The FRC noted the Washington Post reported that the Air Force had created a document “with the directive that leaders of all levels (including chaplains) may not ‘promote their personal religious beliefs to their subordinates or to extend preferential treatment for any religion.'”
Ron Crews of the Chaplain Alliance for Religious Liberty told Starnes: “Saying that a service member cannot speak of his faith is like telling a service member he cannot talk about his spouse or children. I do not think the Air Force wants to ban personnel from protected religious speech.”
However, Weinstein told the Washington Post that such conversation is a national security threat and “sedition and treason.”
Ken Klukowski, a senior fellow for religious liberty at FRC, noted that Weinstein cites Focus on the Family founder James Dobson as “illustrating the extremist, militant nature of these virulently homophobic organizations’ rhetorically charged propaganda.”
Weinstein concludes: “Let’s call these ignoble actions what they are: the senseless and cowardly squallings of human monsters.”
Kulkowski pointed out that Weinstein endorses the Southern Poverty Law Center, which publishes a list of “hate groups” that lump together Christian organizations such as FRC with the Ku Klux Klan.
As WND reported, the man who shot a security guard at FRC headquarters, Floyd Lee Corkins II, confessed that he targeted FRC because of information provided by SPLC.
Asked by the FBI why he picked FRC to attack, Corkins stated, “It was a, uh, Southern Poverty Law, lists, uh, anti-gay groups. I found them online. I did a little bit of research, went to the website, stuff like that.”
FRC said that when Corkins later pleaded guilty to a charge of domestic terrorism, the SPLC “was connected in federal court in this first domestic terrorism conviction in Washington, D.C., under the post 9/11 law.”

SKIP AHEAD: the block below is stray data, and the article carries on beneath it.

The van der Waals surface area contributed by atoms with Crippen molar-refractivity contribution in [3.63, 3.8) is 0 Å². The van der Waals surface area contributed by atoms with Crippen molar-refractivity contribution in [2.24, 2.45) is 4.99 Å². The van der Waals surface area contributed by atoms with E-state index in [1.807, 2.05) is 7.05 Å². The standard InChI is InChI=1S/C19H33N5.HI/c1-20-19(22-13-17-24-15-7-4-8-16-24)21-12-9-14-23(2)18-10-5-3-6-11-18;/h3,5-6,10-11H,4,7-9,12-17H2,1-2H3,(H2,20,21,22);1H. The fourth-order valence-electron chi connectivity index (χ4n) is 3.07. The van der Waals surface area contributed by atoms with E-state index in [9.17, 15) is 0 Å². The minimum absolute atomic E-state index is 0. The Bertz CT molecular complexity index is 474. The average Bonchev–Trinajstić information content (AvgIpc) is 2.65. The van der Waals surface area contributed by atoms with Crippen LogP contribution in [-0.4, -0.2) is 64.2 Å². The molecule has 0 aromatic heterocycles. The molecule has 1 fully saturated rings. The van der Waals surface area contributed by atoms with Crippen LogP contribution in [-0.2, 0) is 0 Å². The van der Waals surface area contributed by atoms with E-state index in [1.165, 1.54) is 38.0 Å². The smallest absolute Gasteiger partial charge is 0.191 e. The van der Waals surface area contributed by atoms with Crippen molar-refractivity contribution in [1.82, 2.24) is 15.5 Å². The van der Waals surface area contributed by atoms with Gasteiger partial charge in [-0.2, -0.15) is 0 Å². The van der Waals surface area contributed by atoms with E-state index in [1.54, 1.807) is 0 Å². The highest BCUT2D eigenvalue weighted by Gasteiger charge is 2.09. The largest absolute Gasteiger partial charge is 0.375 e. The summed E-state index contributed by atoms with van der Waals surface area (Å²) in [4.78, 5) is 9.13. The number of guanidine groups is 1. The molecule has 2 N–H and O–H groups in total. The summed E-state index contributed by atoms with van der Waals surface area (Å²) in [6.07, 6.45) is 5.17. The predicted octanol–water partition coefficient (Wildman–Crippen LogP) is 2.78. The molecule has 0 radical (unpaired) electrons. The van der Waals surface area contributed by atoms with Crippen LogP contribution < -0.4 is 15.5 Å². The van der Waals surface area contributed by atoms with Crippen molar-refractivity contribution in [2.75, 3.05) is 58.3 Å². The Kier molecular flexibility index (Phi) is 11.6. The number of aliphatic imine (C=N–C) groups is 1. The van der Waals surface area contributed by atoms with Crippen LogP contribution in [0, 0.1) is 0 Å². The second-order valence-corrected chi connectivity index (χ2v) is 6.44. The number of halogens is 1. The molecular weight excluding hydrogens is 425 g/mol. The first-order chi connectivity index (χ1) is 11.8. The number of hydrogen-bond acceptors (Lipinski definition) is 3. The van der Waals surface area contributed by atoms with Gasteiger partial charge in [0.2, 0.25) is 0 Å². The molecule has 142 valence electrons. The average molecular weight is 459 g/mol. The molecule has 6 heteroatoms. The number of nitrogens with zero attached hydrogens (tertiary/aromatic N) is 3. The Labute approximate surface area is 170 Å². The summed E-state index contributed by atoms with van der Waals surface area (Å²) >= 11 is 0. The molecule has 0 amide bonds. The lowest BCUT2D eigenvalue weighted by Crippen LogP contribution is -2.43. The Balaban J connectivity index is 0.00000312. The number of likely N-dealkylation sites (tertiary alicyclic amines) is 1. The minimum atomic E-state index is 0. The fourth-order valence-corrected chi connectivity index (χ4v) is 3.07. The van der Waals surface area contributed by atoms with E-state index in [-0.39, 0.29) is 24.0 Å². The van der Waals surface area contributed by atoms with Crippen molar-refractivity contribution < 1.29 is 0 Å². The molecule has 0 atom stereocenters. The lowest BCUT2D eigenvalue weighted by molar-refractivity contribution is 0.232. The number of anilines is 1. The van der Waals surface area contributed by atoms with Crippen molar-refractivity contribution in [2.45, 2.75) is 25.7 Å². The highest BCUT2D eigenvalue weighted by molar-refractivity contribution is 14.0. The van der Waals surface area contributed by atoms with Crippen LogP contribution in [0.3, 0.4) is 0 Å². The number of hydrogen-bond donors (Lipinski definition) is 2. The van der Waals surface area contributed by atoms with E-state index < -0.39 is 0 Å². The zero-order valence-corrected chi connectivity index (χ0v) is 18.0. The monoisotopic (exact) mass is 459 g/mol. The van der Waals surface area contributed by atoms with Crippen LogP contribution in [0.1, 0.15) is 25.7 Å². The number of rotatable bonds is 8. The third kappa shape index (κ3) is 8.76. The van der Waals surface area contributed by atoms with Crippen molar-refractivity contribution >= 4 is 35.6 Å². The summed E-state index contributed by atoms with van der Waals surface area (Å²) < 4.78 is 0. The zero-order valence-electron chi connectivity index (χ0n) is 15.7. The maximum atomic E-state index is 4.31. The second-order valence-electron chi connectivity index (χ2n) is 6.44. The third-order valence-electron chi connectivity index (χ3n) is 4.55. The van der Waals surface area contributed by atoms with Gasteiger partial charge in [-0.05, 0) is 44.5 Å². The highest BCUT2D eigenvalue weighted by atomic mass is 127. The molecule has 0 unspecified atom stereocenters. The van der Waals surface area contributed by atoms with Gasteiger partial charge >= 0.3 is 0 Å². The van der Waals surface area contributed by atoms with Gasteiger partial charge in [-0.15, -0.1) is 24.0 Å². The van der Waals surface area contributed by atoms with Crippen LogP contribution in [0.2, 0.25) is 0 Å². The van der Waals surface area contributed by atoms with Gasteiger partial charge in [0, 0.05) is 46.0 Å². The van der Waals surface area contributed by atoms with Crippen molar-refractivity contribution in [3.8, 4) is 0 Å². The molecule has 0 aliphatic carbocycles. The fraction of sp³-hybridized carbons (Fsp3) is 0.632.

SPLC has refused FRC’s demand to remove the Christian organization from the hate list.
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In an FBI interview, Corkins confessed he wanted to “kill as many people as I could.”
The U.S. government utilization of opinions endorsed by the SPLC is demonstrated in a number of ways, including the fact that the U.S. Army Reserve recently was found to be using a training brief that slams Catholics and evangelical Christians.
Members of Congress were outraged.
“Our nation needs to have an honest conversation about religious extremism and what we can do to avoid religious violence. However, labeling these major world religions as extremists is wrong and hurtful,” said a letter by Rep. Doug Lamborn, R-Colo., that was signed by dozens of other members.
The letter was addressed to Army Secretary John. M . McHugh at the Pentagon.
“We call on you to rescind this briefing and set the record straight on the Army’s view on these faith groups by providing a balanced briefing on religious extremism,” the lawmakers said.